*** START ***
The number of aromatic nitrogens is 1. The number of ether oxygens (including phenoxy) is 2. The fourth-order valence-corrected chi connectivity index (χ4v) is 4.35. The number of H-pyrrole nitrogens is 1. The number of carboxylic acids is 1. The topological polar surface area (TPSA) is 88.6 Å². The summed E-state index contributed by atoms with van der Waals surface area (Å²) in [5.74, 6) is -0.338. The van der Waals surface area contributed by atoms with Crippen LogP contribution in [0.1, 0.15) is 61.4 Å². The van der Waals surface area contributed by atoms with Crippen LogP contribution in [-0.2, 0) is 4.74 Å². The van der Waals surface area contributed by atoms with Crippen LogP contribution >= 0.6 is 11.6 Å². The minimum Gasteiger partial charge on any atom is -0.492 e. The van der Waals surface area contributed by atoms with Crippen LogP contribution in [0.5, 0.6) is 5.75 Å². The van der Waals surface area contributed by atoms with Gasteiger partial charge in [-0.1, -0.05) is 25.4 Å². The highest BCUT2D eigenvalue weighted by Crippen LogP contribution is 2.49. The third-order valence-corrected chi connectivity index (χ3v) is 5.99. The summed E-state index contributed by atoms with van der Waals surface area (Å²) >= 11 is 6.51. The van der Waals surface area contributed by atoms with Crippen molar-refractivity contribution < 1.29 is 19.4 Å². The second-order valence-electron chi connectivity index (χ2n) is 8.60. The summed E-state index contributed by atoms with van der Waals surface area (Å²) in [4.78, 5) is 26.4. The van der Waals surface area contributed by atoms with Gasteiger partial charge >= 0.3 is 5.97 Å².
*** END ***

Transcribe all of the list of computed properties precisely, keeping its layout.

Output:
The number of aromatic nitrogens is 1. The number of ether oxygens (including phenoxy) is 2. The fourth-order valence-corrected chi connectivity index (χ4v) is 4.35. The number of H-pyrrole nitrogens is 1. The number of carboxylic acids is 1. The topological polar surface area (TPSA) is 88.6 Å². The summed E-state index contributed by atoms with van der Waals surface area (Å²) in [5.74, 6) is -0.338. The van der Waals surface area contributed by atoms with Crippen LogP contribution in [0.1, 0.15) is 61.4 Å². The van der Waals surface area contributed by atoms with Crippen LogP contribution in [-0.2, 0) is 4.74 Å². The van der Waals surface area contributed by atoms with Crippen LogP contribution >= 0.6 is 11.6 Å². The minimum Gasteiger partial charge on any atom is -0.492 e. The van der Waals surface area contributed by atoms with Crippen LogP contribution in [0.5, 0.6) is 5.75 Å². The van der Waals surface area contributed by atoms with Gasteiger partial charge in [-0.1, -0.05) is 25.4 Å². The highest BCUT2D eigenvalue weighted by Crippen LogP contribution is 2.49. The third-order valence-corrected chi connectivity index (χ3v) is 5.99. The summed E-state index contributed by atoms with van der Waals surface area (Å²) >= 11 is 6.51. The van der Waals surface area contributed by atoms with Crippen molar-refractivity contribution < 1.29 is 19.4 Å². The second-order valence-electron chi connectivity index (χ2n) is 8.60. The summed E-state index contributed by atoms with van der Waals surface area (Å²) in [4.78, 5) is 26.4. The van der Waals surface area contributed by atoms with Gasteiger partial charge >= 0.3 is 5.97 Å².